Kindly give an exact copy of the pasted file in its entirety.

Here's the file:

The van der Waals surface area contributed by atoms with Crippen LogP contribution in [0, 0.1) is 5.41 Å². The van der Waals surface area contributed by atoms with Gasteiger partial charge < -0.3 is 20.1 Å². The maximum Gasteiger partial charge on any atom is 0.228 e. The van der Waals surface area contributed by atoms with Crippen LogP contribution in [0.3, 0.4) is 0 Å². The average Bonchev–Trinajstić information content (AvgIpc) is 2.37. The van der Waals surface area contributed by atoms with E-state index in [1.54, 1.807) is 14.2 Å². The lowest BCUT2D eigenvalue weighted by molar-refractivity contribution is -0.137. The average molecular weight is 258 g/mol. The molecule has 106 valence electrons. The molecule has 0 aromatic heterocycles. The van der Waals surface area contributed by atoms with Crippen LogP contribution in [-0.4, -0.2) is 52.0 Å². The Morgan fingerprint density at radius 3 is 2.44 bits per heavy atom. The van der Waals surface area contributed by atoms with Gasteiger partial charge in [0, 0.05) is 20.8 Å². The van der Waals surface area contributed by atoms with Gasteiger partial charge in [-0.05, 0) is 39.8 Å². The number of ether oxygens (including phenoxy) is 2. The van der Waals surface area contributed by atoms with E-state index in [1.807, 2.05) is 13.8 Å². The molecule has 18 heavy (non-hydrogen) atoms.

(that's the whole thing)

The van der Waals surface area contributed by atoms with Crippen LogP contribution in [0, 0.1) is 5.41 Å². The van der Waals surface area contributed by atoms with Gasteiger partial charge < -0.3 is 20.1 Å². The maximum Gasteiger partial charge on any atom is 0.228 e. The van der Waals surface area contributed by atoms with Crippen LogP contribution in [0.3, 0.4) is 0 Å². The average Bonchev–Trinajstić information content (AvgIpc) is 2.37. The van der Waals surface area contributed by atoms with E-state index in [1.54, 1.807) is 14.2 Å². The lowest BCUT2D eigenvalue weighted by molar-refractivity contribution is -0.137. The average molecular weight is 258 g/mol. The molecule has 106 valence electrons. The molecule has 0 aromatic heterocycles. The van der Waals surface area contributed by atoms with Crippen LogP contribution in [-0.4, -0.2) is 52.0 Å². The Morgan fingerprint density at radius 3 is 2.44 bits per heavy atom. The van der Waals surface area contributed by atoms with Gasteiger partial charge in [0, 0.05) is 20.8 Å². The van der Waals surface area contributed by atoms with Gasteiger partial charge in [-0.05, 0) is 39.8 Å². The number of ether oxygens (including phenoxy) is 2. The van der Waals surface area contributed by atoms with E-state index in [1.807, 2.05) is 13.8 Å². The molecule has 18 heavy (non-hydrogen) atoms.